Check Your Idols at the Church Door - Word&Way

Check Your Idols at the Church Door

Much has been written lately about our subtle, invisible idols. These false gods manifest themselves when we put our politics above the gospel, the U.S. flag above the cross or our cultural assumptions above the values of Christ’s Kingdom. 

Doyle SagerDoyle SagerBut perhaps these descriptions of idolatry are too theoretical and need to be brought to down to earth in ways which are easier for us to identify. Let’s name these false deities security, convenience and control. And please understand. These are not three separate gods. They are the same idols, simply described in different ways, each highlighting different connotations and pointing in slightly different trajectories.

History continues to bear out the maxim that given the choice between freedom and security, many people prefer the latter. We love order and stability. Change threatens us. A man approached his pastor after morning worship and admonished the young preacher, “Your job is to tell me everything is OK.” The pastor responded, “What if it isn’t OK?” “Then lie to me,” snapped the gentleman.

Have you ever noticed that many of us photoshop our memories? We remember a better time in our nation, in our church or in our family. But we conveniently omit parts. So long as we crave the pseudosecurity of a perfect, bygone era, we will never be open to new people, new ways or new living.

It’s interesting that when the disciples asked Jesus, “Lord, is this the time when you will restore the kingdom to Israel?” (note the assumption behind the word “restore”), Jesus replied that the Holy Spirit was coming (Acts 1:6). Frankly, that was anything but a pledge of sameness or security. In fact, it was a bit terrifying, because God’s Spirit is often The Great Disturber.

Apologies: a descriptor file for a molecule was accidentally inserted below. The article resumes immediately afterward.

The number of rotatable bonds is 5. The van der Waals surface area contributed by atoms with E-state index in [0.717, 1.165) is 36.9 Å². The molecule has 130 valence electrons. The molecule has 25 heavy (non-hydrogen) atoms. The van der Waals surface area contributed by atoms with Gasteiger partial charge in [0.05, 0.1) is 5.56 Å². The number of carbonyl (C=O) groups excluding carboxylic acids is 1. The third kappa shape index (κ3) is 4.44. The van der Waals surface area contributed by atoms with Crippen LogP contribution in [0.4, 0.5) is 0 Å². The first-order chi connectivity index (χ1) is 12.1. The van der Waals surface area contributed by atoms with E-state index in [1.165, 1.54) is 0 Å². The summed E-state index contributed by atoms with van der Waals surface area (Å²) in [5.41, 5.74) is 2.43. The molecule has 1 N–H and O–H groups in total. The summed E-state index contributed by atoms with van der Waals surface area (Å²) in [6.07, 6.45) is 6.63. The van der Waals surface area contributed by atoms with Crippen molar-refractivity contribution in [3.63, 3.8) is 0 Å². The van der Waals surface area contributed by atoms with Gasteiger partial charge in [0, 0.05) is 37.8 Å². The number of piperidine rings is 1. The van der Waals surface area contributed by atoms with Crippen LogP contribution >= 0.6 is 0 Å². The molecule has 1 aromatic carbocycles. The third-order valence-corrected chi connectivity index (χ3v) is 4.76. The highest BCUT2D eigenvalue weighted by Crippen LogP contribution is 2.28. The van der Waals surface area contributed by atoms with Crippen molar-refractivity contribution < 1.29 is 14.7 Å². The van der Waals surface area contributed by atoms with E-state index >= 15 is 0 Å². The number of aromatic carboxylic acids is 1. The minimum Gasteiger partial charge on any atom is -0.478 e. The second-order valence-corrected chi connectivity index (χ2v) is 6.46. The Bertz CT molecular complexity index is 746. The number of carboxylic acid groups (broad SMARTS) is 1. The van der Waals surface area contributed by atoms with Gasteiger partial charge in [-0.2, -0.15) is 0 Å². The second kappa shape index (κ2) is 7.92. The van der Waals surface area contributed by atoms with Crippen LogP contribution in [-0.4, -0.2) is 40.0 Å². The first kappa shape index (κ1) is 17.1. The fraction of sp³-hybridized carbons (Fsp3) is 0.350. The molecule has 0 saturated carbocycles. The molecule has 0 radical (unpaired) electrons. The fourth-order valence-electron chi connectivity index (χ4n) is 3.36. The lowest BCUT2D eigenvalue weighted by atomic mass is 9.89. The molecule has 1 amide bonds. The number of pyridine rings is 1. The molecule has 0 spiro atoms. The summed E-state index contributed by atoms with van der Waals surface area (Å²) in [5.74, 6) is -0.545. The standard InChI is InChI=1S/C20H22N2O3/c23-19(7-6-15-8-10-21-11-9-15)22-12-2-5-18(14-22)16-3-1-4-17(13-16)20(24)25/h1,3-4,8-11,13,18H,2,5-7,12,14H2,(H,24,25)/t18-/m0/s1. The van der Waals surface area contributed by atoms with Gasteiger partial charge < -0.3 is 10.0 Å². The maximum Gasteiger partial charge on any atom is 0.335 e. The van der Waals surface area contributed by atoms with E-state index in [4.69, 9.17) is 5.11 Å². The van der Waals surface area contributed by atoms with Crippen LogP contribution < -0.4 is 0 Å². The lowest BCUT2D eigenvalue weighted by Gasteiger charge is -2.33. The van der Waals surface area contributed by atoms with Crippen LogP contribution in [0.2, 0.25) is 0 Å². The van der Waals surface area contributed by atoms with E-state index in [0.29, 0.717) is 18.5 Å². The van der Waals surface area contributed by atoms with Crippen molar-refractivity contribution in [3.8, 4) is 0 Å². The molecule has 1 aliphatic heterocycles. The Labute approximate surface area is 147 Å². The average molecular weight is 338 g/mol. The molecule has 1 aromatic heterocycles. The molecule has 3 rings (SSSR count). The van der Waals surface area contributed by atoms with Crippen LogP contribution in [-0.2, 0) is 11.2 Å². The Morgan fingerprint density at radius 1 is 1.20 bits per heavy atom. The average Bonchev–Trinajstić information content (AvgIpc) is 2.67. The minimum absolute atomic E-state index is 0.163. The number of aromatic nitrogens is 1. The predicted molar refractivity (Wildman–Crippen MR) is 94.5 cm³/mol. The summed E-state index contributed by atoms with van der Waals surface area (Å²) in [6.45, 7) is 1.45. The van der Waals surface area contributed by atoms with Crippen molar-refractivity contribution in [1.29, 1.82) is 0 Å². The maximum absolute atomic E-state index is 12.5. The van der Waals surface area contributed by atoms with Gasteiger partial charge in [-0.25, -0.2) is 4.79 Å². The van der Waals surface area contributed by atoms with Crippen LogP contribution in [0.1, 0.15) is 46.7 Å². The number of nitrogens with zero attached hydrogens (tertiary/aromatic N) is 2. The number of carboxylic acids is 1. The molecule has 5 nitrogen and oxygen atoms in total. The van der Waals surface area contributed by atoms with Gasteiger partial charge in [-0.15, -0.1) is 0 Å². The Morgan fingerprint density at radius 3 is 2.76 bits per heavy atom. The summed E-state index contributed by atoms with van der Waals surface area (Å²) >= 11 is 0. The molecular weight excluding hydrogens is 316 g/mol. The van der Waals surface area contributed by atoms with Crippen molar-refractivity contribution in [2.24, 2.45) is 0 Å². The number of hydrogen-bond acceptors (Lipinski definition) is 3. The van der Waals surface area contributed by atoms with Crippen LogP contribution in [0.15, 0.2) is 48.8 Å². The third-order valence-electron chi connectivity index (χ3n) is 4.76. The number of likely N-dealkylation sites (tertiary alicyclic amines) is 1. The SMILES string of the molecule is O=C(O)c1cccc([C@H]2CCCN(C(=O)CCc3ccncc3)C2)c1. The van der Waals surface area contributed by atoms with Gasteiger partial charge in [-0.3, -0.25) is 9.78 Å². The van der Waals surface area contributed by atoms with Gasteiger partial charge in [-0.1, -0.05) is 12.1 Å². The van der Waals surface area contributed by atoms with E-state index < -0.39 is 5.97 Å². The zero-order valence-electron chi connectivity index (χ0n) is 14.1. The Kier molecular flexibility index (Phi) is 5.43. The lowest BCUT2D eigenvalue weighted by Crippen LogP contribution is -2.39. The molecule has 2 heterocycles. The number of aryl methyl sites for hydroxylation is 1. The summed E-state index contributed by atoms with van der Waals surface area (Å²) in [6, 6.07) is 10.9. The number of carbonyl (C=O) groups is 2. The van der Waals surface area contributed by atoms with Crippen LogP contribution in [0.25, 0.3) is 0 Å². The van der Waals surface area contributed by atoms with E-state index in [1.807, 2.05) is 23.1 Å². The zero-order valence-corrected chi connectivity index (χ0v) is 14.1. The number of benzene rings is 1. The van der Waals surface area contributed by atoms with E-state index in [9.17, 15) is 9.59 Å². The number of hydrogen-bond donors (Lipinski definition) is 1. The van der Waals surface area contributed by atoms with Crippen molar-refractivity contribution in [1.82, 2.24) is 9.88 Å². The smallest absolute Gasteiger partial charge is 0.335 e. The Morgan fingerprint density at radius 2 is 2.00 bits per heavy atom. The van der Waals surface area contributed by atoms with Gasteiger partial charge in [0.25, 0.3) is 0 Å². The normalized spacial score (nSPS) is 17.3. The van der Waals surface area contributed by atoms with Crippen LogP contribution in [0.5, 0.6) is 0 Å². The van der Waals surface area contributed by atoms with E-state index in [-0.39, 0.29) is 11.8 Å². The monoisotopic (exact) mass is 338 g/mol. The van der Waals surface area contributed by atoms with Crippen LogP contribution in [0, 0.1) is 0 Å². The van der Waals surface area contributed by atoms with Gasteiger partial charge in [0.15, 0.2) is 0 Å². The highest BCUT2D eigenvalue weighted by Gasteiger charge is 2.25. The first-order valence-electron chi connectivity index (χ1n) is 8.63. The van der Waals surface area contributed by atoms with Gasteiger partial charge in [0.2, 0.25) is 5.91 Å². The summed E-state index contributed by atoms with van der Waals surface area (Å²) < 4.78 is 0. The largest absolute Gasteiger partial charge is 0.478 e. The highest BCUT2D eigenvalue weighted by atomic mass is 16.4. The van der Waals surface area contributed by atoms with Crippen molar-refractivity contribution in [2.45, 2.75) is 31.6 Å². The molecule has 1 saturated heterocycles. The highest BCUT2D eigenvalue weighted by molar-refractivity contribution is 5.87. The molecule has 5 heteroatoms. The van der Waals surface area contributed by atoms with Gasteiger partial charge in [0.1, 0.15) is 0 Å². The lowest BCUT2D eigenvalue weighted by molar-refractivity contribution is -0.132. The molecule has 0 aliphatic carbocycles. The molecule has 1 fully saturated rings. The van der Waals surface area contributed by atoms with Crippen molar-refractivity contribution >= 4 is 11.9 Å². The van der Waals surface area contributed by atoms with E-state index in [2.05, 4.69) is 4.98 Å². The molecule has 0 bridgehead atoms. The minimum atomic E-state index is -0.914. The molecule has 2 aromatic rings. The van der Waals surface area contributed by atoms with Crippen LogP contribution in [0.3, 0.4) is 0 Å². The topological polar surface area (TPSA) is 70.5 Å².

True, we fear change because we are afraid of the unknown. But we also fear change because it is likely to unseat us as the person in charge. There it is — the great god control! How we love it. But it’s all a mirage. We never were in charge. When I was nine years old, my father let me “drive” the tractor as he plowed the field. I thought I was in charge. But I really wasn’t. I’m guessing that as I sat on my father’s lap on that H Farmall, he was smiling.

I didn’t realize how much I idolize convenience until we recently had the floors redone in our 21-old house. Disruption was everywhere. Furniture and appliances were moved. I couldn’t find my socks. I couldn’t find my Cheerios. Nothing was convenient. Everything was an ordeal. What tragedy and hardship!

The great god convenience — electronic tithing, TV and DVR remote controls, garage door openers, coffee makers programmed to come on at sunrise, selfdriving cars, auto-correct for our iPhones.

Could it be that our addiction to convenience in the physical world has spilled over into our mental and spiritual worlds? Let’s face it. Critical thinking is hard work. Struggling with the nuances of various ethical issues is tough. It’s easier to allow our favorite cable TV host or a mesmerizing pulpiteer to spoon-feed us. Someone else can tell us what to think.

Describing recent brain research, someone recently remarked that the human brain is lazy. It takes what we give it and creates order accordingly. In the words of Abraham Heschel, we should never accept our prejudices as solutions.

If we can begin to recognize the subtle gods security, control and convenience, we might do better separating nationalism from discipleship and bigotry from the Bible. So the next time you walk into your worship space, check your idols at the door. If you listen closely to the gospel during that hour, you might discover you don’t need those trinket gods as much as you thought you did.

Doyle Sager is lead pastor of First Baptist Church in Jefferson City, Mo.